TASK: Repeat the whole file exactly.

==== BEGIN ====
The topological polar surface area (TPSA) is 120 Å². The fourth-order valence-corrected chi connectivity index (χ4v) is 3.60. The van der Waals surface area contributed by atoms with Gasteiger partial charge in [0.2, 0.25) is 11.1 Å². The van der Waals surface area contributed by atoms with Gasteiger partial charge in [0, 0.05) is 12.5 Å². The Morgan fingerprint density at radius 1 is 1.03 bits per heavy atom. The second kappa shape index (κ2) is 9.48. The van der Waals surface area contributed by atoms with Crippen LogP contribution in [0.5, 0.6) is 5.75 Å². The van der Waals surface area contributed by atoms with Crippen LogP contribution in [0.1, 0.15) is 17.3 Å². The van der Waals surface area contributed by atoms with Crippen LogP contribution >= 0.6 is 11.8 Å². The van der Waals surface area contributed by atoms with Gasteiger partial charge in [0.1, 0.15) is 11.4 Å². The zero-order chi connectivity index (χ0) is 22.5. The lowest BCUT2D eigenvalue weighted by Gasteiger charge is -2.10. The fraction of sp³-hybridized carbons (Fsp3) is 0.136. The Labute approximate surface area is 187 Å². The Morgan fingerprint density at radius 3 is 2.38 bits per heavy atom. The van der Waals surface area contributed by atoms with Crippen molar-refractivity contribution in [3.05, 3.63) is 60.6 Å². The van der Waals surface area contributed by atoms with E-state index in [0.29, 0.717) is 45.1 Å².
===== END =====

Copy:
The topological polar surface area (TPSA) is 120 Å². The fourth-order valence-corrected chi connectivity index (χ4v) is 3.60. The van der Waals surface area contributed by atoms with Gasteiger partial charge in [0.2, 0.25) is 11.1 Å². The van der Waals surface area contributed by atoms with Gasteiger partial charge in [0, 0.05) is 12.5 Å². The Morgan fingerprint density at radius 1 is 1.03 bits per heavy atom. The second kappa shape index (κ2) is 9.48. The van der Waals surface area contributed by atoms with Crippen LogP contribution in [0.5, 0.6) is 5.75 Å². The van der Waals surface area contributed by atoms with Crippen LogP contribution in [0.1, 0.15) is 17.3 Å². The van der Waals surface area contributed by atoms with Crippen LogP contribution >= 0.6 is 11.8 Å². The van der Waals surface area contributed by atoms with Gasteiger partial charge in [0.1, 0.15) is 11.4 Å². The zero-order chi connectivity index (χ0) is 22.5. The lowest BCUT2D eigenvalue weighted by Gasteiger charge is -2.10. The fraction of sp³-hybridized carbons (Fsp3) is 0.136. The Labute approximate surface area is 187 Å². The Morgan fingerprint density at radius 3 is 2.38 bits per heavy atom. The van der Waals surface area contributed by atoms with Crippen molar-refractivity contribution in [3.05, 3.63) is 60.6 Å². The van der Waals surface area contributed by atoms with E-state index in [0.29, 0.717) is 45.1 Å².